Those affected by the invalidation of hundreds of Advanced Placement exams because of a seating mistake at Mills High School in Millbrae were pleased by the bill’s passage in the Assembly Thursday but wish it was in place before the struggle last year.
“No legislation would adequately compensate the Mills students and their parents for what they experienced, but we hope it will spare other students the same fate,” said Mills High School PTO President Paul Seto in an email.
In May 2013, some students taking AP exams at Mills High School were seated at round tables, a violation of testing protocols. After a student complaint prompted an investigation by Educational Testing Service (ETS), College Board, the test’s publisher, announced in July that it would cancel 641 test scores. Nearly 300 students were allowed to retake the tests in August.
That prompted outrage from students who argued they were punished for the mistakes of adults. Some felt ill-prepared to retake a test at the end of summer vacation, while others already had started college.
Students who pass and excel on AP exams, scored on a scale of one to five, are eligible for college credit.
A federal judge rejected a challenge seeking to reinstate the canceled scores because test-takers are warned that their scores can be canceled because of improper seating.
“Our hardworking students suffered greatly from an irregularity in the seating arrangement, which was a technical error since there was absolutely no evidence of any misconduct by any students at Mills, and the administration had ‘more’ proctors and took extraordinary steps to ensure the integrity of the testing,” past PTO co-president Chris Noma said in an email. “While parents and student appealed to the College Board to reconsider the cancellation of the test scores, the lack of any due process procedures in the Education Code, with no timelines for completing the investigation, seriously and adversely impacted the students ability to re-test and acquire college credits.”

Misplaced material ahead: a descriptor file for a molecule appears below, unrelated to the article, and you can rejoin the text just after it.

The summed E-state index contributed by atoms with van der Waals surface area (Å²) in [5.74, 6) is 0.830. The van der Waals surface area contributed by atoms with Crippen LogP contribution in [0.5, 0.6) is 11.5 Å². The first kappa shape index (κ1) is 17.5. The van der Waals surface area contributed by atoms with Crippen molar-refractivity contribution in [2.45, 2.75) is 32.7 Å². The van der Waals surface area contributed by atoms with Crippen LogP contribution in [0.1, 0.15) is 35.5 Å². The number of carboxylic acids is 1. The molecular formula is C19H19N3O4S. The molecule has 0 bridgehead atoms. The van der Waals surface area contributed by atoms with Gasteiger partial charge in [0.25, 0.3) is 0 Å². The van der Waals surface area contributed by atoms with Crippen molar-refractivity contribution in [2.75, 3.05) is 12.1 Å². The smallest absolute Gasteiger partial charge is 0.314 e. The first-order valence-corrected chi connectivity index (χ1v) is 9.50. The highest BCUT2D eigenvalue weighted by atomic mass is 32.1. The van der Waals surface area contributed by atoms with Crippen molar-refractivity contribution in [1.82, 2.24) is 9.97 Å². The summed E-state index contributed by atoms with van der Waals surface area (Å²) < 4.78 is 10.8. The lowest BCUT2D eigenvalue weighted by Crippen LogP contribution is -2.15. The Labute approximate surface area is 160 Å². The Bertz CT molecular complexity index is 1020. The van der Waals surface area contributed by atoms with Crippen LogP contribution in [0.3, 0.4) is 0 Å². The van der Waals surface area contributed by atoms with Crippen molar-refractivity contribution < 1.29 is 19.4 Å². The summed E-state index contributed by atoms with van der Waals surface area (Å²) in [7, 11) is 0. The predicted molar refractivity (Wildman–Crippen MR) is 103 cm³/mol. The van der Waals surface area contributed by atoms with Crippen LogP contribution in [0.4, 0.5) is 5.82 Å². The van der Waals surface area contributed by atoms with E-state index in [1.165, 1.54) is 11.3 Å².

The legislation, Senate Bill 915, was authored by state Sen. Jerry Hill, D-San Mateo and received a 75-0 vote in the Assembly Thursday. If amendments to it are approved by the state Senate and signed by the governor, it will create an expedited timeline for investigations and subsequent new testing.
The bill also requires test administrators to keep a seating chart, noting the Mills High investigation was delayed and a wide range of scores canceled because there was no documentation showing where students sat.
“As more and more students strive for academic excellence in entering college, it’s important that the rules for conducting advance placement tests are clear and fair for all test takers and for the schools administering these exams,” Hill said in an email. “I introduced SB 915 to ensure that the process for administering these exams — and for addressing any issues that arise as a result — is fair and timely for all concerned. I am delighted that the legislation received such strong support in the Assembly.”
Marc Friedman, vice president of the San Mateo Union High School District Board of Trustees, said he hopes it passes the state Senate and gets signed by the governor.
“It’s a good bill and it’s an appropriate bill,” he said. “I’m glad it will hold ETS to a certain standard, so they can’t make decisions unilaterally.”
The process clearly needed some reform, said district Trustee Stephen Rogers.
“I’m glad for Jerry’s involvement and concern,” Rogers said. “He’s probably the hardest working guy for his constituents.”
While the affected students lost in a court battle, the bill changes how future testing irregularities should be investigated.
Others appreciate the legislation, but note that it is too late for students who already lost their AP scores, including Mills parent David Chow. His son lost five AP classes and as a result is at a lower class standing at University of California at Berkeley, making it difficult for him to get the classes he needs.
“That was a long time coming to give students due process,” he said. “It’s too late for the ones who were affected. ... For most of the basic classes he’d hope to take, he’s on the waitlist. This is all because one student who lied, a school district slow to respond and the College Board.”
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